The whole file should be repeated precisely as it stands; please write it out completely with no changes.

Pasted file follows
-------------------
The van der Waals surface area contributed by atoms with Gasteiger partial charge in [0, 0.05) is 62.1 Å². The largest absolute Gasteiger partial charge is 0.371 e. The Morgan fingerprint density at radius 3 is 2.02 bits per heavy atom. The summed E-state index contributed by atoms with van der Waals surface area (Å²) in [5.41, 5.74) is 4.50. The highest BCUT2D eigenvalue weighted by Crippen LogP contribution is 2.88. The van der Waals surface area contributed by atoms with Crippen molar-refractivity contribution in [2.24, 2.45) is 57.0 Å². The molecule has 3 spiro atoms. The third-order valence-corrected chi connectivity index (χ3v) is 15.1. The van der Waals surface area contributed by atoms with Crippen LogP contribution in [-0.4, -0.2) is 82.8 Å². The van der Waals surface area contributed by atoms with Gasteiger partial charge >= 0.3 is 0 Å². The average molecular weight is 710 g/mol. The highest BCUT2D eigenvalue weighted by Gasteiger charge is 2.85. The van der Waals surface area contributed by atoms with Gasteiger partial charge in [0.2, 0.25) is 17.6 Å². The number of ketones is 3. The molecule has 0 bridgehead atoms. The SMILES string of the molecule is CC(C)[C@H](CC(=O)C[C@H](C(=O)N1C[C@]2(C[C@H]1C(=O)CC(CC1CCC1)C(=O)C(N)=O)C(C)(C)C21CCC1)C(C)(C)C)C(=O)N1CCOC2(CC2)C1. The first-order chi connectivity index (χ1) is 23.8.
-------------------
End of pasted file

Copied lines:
The van der Waals surface area contributed by atoms with Gasteiger partial charge in [0, 0.05) is 62.1 Å². The largest absolute Gasteiger partial charge is 0.371 e. The Morgan fingerprint density at radius 3 is 2.02 bits per heavy atom. The summed E-state index contributed by atoms with van der Waals surface area (Å²) in [5.41, 5.74) is 4.50. The highest BCUT2D eigenvalue weighted by Crippen LogP contribution is 2.88. The van der Waals surface area contributed by atoms with Crippen molar-refractivity contribution in [2.24, 2.45) is 57.0 Å². The molecule has 3 spiro atoms. The third-order valence-corrected chi connectivity index (χ3v) is 15.1. The van der Waals surface area contributed by atoms with Crippen LogP contribution in [-0.4, -0.2) is 82.8 Å². The van der Waals surface area contributed by atoms with Gasteiger partial charge >= 0.3 is 0 Å². The average molecular weight is 710 g/mol. The highest BCUT2D eigenvalue weighted by Gasteiger charge is 2.85. The van der Waals surface area contributed by atoms with Gasteiger partial charge in [0.2, 0.25) is 17.6 Å². The number of ketones is 3. The molecule has 0 bridgehead atoms. The SMILES string of the molecule is CC(C)[C@H](CC(=O)C[C@H](C(=O)N1C[C@]2(C[C@H]1C(=O)CC(CC1CCC1)C(=O)C(N)=O)C(C)(C)C21CCC1)C(C)(C)C)C(=O)N1CCOC2(CC2)C1. The first-order chi connectivity index (χ1) is 23.8.